Interview: Dead Snares

bill bodkin speaks with Jeffrey Cain, the former guitarist for Remy Zero, about his new band Dead Snares …

Pop-Break: A lot of people, myself included, wondered why Remy Zero stopped performing together.

Jeffrey Cain: For more than 10 years, Remy Zero was a vehicle that allowed us to purely create, experiment and grow. Forces both inside and outside began to derail this, so we shut things down before it became something we didn’t recognize.

PB: In one of your press releases, it says that after Remy Zero ended, you went back to your Southern roots to “discover your voice.” During this time of reflection, what did you discover about your voice and you as an artist?

JC: “Voice” would refer to my reason for making music. Returning home to the South stripped away the business, the professionalism and the craft. Underneath all of that was the pure “need” to make honest music. So I wanted to protect it and nurture it, as it is what keeps me alive.

PB: The sound of Dead Snares is highly unique, deftly combining acoustic guitars, with ethereal beats. I’m sure I’m not doing your sound any justice — how would you describe it?

JC: The record is a dense forest of acoustic instruments spliced with fractured electronics. At times, it is confident with an angular momentum. In other moments, it is in danger of completely unraveling.

PB: You’ve said in interviews that Dead Snares was never really meant to be a band, that the songs you wrote were just pieces that came to you in bursts of inspiration between projects. What is it about these songs that inspired you to make a band with them?

JC: When I first heard the mixes coming through the speakers, my first reaction was, “What and who is this?” I wasn’t me. It was a band I’d never heard before. Maybe it was just a band of my multiple personalities.

Dead Snares' latest album The Language

PB: After recording the first three Dead Snares tracks, you sent them over to the radio station KCRW. Why was important that this radio station get a hold of your music? You were the guitarist for a popular band — why not send them to more mainstream rock stations?

JC: It was more of an experiment to send it over. I actually sent it to both KCRW and KROQ in Los Angeles. KROQ is where I heard Dead Snares played on the radio first. Why KCRW? They are an amazing station who has supported Remy Zero from the very beginning.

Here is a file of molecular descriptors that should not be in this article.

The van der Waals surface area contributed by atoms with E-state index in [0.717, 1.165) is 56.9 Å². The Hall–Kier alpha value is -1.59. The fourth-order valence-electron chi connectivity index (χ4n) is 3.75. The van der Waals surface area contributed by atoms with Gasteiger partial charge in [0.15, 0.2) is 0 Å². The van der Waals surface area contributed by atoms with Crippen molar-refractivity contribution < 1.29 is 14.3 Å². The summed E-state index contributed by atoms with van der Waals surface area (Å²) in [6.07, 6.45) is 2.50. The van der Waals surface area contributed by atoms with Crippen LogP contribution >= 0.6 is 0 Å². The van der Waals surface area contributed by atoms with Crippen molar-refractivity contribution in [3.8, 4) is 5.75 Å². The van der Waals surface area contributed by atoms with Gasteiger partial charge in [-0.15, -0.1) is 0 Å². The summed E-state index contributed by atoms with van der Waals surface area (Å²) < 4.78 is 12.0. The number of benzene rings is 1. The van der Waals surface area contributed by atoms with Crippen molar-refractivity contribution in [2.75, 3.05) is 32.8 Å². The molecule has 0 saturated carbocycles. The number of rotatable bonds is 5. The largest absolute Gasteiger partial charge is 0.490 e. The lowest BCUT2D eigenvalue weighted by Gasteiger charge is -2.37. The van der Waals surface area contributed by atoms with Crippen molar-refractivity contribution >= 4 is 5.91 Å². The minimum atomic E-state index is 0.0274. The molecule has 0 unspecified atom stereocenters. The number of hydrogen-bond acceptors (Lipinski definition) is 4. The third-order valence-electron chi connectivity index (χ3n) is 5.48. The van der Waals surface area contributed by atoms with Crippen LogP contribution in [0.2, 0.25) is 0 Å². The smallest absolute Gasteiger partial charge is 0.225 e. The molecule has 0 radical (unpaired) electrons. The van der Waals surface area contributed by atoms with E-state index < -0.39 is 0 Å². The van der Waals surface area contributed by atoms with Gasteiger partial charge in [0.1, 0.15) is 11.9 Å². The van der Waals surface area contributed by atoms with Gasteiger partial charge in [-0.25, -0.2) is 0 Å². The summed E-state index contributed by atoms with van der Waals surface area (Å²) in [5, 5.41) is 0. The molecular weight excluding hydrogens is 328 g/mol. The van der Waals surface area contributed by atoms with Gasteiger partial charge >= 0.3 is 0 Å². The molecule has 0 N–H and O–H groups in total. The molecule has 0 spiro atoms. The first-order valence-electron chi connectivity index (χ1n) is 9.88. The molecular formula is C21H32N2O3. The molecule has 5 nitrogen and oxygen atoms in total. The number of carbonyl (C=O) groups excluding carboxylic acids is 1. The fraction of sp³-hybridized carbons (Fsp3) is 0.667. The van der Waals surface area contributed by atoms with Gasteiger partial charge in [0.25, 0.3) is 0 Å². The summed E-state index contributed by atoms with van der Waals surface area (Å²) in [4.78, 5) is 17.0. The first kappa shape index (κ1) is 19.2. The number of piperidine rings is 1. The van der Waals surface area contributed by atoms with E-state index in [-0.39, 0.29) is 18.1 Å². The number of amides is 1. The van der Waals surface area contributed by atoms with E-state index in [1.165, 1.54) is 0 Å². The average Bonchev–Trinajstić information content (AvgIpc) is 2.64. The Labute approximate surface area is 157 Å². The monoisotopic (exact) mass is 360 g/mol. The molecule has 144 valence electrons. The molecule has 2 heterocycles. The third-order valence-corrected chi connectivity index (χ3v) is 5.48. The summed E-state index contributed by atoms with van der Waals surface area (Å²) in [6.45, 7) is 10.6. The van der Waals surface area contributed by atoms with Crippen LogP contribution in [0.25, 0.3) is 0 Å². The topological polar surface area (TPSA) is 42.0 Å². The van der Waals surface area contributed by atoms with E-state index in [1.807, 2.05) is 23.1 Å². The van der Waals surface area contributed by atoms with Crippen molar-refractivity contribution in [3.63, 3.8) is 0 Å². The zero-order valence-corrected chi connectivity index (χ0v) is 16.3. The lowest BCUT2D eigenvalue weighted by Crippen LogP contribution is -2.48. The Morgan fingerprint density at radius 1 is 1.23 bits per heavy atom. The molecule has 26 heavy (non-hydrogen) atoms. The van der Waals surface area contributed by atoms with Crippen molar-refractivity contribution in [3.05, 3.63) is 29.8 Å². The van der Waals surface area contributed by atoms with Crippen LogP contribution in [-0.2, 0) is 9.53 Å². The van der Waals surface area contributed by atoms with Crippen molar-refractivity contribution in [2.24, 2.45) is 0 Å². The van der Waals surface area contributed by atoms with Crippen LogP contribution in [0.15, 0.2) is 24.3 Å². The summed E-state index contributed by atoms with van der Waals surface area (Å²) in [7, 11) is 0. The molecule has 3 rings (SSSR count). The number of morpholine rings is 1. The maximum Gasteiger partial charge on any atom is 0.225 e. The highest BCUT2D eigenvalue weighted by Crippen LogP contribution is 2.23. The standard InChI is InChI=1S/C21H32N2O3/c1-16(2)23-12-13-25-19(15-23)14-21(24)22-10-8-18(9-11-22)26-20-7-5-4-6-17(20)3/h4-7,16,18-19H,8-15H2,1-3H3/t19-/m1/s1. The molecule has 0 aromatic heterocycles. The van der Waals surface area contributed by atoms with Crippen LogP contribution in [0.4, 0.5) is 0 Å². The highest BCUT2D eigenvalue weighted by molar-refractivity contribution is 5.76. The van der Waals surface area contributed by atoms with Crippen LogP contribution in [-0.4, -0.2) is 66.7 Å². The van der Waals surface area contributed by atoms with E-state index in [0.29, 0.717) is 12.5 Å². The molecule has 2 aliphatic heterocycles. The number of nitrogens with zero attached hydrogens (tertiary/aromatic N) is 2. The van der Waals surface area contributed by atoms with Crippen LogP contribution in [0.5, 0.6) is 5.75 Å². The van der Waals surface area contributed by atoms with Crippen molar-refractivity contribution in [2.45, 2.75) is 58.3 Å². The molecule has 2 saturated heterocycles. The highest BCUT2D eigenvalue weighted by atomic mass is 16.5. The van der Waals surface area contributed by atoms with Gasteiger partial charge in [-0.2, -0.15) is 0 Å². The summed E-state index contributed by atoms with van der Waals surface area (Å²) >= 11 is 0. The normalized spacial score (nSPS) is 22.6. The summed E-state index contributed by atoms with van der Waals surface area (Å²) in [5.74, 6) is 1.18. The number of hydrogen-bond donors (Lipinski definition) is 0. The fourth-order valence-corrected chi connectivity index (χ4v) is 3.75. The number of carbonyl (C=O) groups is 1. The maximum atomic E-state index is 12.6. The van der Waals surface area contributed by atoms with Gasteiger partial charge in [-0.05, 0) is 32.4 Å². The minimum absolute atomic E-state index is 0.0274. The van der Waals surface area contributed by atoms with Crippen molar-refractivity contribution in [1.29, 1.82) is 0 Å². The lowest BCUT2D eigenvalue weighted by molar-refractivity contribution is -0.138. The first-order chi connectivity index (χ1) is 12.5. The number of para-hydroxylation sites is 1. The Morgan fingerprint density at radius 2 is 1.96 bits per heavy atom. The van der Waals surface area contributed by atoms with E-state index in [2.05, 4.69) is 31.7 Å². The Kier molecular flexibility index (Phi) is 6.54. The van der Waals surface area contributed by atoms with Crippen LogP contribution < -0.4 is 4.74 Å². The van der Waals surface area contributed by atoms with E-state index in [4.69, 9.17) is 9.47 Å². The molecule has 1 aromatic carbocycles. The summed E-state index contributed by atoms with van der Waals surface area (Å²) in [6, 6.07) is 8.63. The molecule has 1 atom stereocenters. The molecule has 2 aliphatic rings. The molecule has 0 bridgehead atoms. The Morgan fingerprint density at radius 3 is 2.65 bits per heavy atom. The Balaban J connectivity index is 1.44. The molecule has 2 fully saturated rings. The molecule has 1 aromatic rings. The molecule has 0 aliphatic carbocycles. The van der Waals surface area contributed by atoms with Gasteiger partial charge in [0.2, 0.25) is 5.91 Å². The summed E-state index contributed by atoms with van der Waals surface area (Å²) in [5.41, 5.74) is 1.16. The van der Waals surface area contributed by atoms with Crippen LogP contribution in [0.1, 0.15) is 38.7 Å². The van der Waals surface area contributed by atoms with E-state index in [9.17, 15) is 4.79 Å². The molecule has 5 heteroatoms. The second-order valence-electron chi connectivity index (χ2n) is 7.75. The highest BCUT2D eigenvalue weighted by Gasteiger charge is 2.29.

PB: What was the initial response to the tracks you sent to the station?

JC: I sent the songs on a CD just titled Dead Snares with no mention of Remy or any record label. So the fact that it was found in a stack of mail and then played on air made it a very pure and exciting experience.

PB:The Language is the debut album from Dead Snares. What are you hoping to accomplish with this record? What do you want people to take away from it? And what were the inspirations for the songs?

JC: I didn’t have any hopes per se, as I didn’t set expectations on the music. The act of creating it is/was enough for me. I see music as a living art that seeps out into the world and hopefully voices thoughts and emotions that resonate within others. Art should inspire not satisfy. What were the inspirations for these songs? Honestly, at the time I was just absorbing the crazy, sometimes negative energy life can throw at you and trying with all my might to distill it into something beautiful.

PB: How did your experiences in Remy Zero help/influence what you’ve created in Dead Snares?

JC: I compressed lifetimes of experience in my years with Remy Zero. I couldn’t have made the Dead Snares album in my 20s. I learned not only how to make albums in Remy, but how to completely open up, get past the mind, and create from the source.

I’ve still got a lot to learn.

PB: You recently collaborated with stop motion artists Tobias Stretch on a stop-motion mini film for the title track of your album. Can you talk about this project, how it came to be and why you chose such a unique artist expression to promote your album?

JC: I stumbled upon his work about a year ago. I would run his animation on the screen in my studio while I worked on music. He is a master at what he does, but he retains this innocence that allows his art to come alive and fly out of his hands. We are in the process of figuring out our next film.

PB: Are there any plans for Dead Snares to tour?

JC: Yes, but no promises.

Bill Bodkin is the gray bearded owner, editor-in-chief and co-founder of Pop Break. Most importantly, he is lucky husband, and proud father to a beautiful daughter named Sophie. He can be seen regularly on the site reviewing The Walking Dead, Doctor Who, and is the host of the site’s podcast, The BreakCast. He is a graduate of Rutgers University with a degree in Journalism & English. Follow him on Twitter: @BodkinWrites


  1. from an artists point of view this album is the most inspiring piece of work I have ever heard! I am looking forward to more future sound from the Dead Snares.